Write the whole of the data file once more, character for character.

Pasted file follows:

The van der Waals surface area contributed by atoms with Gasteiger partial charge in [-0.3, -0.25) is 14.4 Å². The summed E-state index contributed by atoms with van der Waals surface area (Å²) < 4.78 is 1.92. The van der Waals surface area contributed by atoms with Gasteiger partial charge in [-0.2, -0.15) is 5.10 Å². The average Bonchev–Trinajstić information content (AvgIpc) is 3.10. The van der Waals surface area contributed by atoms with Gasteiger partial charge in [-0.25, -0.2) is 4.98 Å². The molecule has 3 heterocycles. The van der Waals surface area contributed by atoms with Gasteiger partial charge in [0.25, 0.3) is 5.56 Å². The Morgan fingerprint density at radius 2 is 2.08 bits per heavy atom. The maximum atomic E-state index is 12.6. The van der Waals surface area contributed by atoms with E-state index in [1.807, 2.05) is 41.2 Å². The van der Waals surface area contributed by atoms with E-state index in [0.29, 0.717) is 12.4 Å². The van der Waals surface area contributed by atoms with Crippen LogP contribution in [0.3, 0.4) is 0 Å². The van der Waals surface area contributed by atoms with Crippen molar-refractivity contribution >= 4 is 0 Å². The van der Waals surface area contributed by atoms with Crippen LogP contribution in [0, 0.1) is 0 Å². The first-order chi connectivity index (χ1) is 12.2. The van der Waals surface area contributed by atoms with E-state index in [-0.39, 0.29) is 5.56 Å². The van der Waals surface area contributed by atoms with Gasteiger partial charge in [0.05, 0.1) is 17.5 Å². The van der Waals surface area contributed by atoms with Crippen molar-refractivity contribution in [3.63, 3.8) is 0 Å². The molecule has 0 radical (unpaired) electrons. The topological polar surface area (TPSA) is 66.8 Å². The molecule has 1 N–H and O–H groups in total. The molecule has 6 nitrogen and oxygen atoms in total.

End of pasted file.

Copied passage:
The van der Waals surface area contributed by atoms with Gasteiger partial charge in [-0.3, -0.25) is 14.4 Å². The summed E-state index contributed by atoms with van der Waals surface area (Å²) < 4.78 is 1.92. The van der Waals surface area contributed by atoms with Gasteiger partial charge in [-0.2, -0.15) is 5.10 Å². The average Bonchev–Trinajstić information content (AvgIpc) is 3.10. The van der Waals surface area contributed by atoms with Gasteiger partial charge in [-0.25, -0.2) is 4.98 Å². The molecule has 3 heterocycles. The van der Waals surface area contributed by atoms with Gasteiger partial charge in [0.25, 0.3) is 5.56 Å². The Morgan fingerprint density at radius 2 is 2.08 bits per heavy atom. The maximum atomic E-state index is 12.6. The van der Waals surface area contributed by atoms with E-state index in [1.807, 2.05) is 41.2 Å². The van der Waals surface area contributed by atoms with E-state index in [0.29, 0.717) is 12.4 Å². The van der Waals surface area contributed by atoms with Crippen LogP contribution in [0.3, 0.4) is 0 Å². The van der Waals surface area contributed by atoms with Crippen molar-refractivity contribution >= 4 is 0 Å². The van der Waals surface area contributed by atoms with Crippen LogP contribution in [0, 0.1) is 0 Å². The first-order chi connectivity index (χ1) is 12.2. The van der Waals surface area contributed by atoms with E-state index in [-0.39, 0.29) is 5.56 Å². The van der Waals surface area contributed by atoms with Gasteiger partial charge in [0.05, 0.1) is 17.5 Å². The van der Waals surface area contributed by atoms with Crippen molar-refractivity contribution in [3.63, 3.8) is 0 Å². The molecule has 0 radical (unpaired) electrons. The topological polar surface area (TPSA) is 66.8 Å². The molecule has 1 N–H and O–H groups in total. The molecule has 6 nitrogen and oxygen atoms in total.